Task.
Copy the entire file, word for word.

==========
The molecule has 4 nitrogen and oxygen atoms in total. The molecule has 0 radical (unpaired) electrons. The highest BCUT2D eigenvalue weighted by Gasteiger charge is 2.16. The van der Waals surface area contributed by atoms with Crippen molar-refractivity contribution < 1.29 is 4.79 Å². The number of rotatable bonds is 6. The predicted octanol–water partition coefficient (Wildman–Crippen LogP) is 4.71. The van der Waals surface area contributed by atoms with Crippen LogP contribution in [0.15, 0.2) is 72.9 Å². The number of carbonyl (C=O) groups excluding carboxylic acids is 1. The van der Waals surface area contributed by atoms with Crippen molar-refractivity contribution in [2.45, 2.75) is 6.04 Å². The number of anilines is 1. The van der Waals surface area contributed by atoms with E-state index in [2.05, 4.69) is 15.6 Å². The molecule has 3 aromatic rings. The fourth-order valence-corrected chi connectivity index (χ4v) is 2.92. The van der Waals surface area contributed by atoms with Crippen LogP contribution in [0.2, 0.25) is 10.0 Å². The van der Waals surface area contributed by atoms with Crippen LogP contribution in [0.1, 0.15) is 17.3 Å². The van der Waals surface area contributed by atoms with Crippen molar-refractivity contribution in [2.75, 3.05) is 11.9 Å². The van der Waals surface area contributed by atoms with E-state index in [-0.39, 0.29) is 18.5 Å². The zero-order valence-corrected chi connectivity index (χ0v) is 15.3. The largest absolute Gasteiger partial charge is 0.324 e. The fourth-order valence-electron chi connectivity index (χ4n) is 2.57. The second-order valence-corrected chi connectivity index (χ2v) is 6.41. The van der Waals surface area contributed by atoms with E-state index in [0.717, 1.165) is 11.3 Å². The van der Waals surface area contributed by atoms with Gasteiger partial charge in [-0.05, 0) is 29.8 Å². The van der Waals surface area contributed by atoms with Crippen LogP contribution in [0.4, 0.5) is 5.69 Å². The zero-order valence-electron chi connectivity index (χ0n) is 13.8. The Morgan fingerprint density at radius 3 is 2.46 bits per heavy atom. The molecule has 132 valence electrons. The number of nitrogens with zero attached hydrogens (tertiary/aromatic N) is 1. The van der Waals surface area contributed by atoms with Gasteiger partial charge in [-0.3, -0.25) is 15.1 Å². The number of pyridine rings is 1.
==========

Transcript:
The molecule has 4 nitrogen and oxygen atoms in total. The molecule has 0 radical (unpaired) electrons. The highest BCUT2D eigenvalue weighted by Gasteiger charge is 2.16. The van der Waals surface area contributed by atoms with Crippen molar-refractivity contribution < 1.29 is 4.79 Å². The number of rotatable bonds is 6. The predicted octanol–water partition coefficient (Wildman–Crippen LogP) is 4.71. The van der Waals surface area contributed by atoms with Crippen LogP contribution in [0.15, 0.2) is 72.9 Å². The number of carbonyl (C=O) groups excluding carboxylic acids is 1. The van der Waals surface area contributed by atoms with Crippen molar-refractivity contribution in [2.45, 2.75) is 6.04 Å². The number of anilines is 1. The van der Waals surface area contributed by atoms with E-state index in [2.05, 4.69) is 15.6 Å². The molecule has 3 aromatic rings. The fourth-order valence-corrected chi connectivity index (χ4v) is 2.92. The van der Waals surface area contributed by atoms with Crippen LogP contribution in [0.2, 0.25) is 10.0 Å². The van der Waals surface area contributed by atoms with Crippen LogP contribution in [0.1, 0.15) is 17.3 Å². The van der Waals surface area contributed by atoms with Crippen molar-refractivity contribution in [2.75, 3.05) is 11.9 Å². The van der Waals surface area contributed by atoms with E-state index in [-0.39, 0.29) is 18.5 Å². The zero-order valence-corrected chi connectivity index (χ0v) is 15.3. The largest absolute Gasteiger partial charge is 0.324 e. The fourth-order valence-electron chi connectivity index (χ4n) is 2.57. The second-order valence-corrected chi connectivity index (χ2v) is 6.41. The van der Waals surface area contributed by atoms with E-state index in [0.717, 1.165) is 11.3 Å². The van der Waals surface area contributed by atoms with Gasteiger partial charge in [-0.05, 0) is 29.8 Å². The van der Waals surface area contributed by atoms with Crippen LogP contribution in [0.4, 0.5) is 5.69 Å². The zero-order valence-electron chi connectivity index (χ0n) is 13.8. The Morgan fingerprint density at radius 3 is 2.46 bits per heavy atom. The molecule has 132 valence electrons. The number of nitrogens with zero attached hydrogens (tertiary/aromatic N) is 1. The van der Waals surface area contributed by atoms with Gasteiger partial charge in [-0.3, -0.25) is 15.1 Å². The number of pyridine rings is 1.